Cuts in Barnet and Lambeth … and the joys of storytelling

Editorial

Bad news in Barnet as major cuts are announced, although library opening hours will actually be increased due to using Open+ self-service remote-control technology.  Lambeth also announced major cuts but, again with far fewer closures than expected, due to GLL taking over some libraries as “healthy living centres”.  This adds another borough arrow to GLL’s quiver as it already runs libraries in Greenwich and Wandsworth.  Both Barnet and Lambeth represent challenges to the traditional view of libraries as, in both, considerable numbers of library staff will lose their jobs but the councils can claim, with a clear enough conscience to appear to the media with, that they have maintained a library service.  Meanwhile I am receiving via email and Twitter heart-rending stories of library staff losing their jobs and the impact it will have, in reality, on the service that councils provide.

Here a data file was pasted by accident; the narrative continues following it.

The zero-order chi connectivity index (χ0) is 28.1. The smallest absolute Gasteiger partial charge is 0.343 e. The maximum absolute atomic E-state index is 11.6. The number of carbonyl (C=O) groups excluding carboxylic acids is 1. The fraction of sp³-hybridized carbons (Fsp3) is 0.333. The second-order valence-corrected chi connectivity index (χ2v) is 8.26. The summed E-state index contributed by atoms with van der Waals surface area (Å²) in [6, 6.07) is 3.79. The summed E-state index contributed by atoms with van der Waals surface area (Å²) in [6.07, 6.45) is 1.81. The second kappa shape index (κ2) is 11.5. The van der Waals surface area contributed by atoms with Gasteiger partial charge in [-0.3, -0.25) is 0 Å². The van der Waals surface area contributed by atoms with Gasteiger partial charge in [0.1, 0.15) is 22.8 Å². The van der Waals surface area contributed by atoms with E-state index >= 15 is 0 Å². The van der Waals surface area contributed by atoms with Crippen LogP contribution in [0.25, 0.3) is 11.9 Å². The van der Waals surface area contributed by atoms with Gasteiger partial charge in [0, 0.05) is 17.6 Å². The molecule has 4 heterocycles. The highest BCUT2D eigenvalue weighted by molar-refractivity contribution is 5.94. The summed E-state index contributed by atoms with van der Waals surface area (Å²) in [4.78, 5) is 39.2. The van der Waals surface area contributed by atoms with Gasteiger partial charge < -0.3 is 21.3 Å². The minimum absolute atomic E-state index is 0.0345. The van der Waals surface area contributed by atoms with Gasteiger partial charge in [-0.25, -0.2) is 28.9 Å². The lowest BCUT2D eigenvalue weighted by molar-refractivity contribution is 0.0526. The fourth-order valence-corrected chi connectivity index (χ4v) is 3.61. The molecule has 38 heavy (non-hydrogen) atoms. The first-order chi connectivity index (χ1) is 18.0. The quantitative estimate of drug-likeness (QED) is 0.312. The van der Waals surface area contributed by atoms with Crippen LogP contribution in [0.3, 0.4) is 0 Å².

I am also including today a feature about a storyteller and what he does for libraries and literacy.  This is the sort of project that Arts Council England, amongst others, support (although I don’t know if they have done so in this case) and shows the power of outreach and not being limited  to the buildings themselves.

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Electric dreams

Electric dreams, digital inclusion and uncertainties

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Lewisham claim making staff redundant “enhances” their service … and refugees.

Editorial

Some bad news from Lewisham, not made any better by the council claim that making the paid library staff redundant and replacing them with volunteers may “enhance” the service.  There’s one for CILIP to get their teeth into, if it becomes official council policy.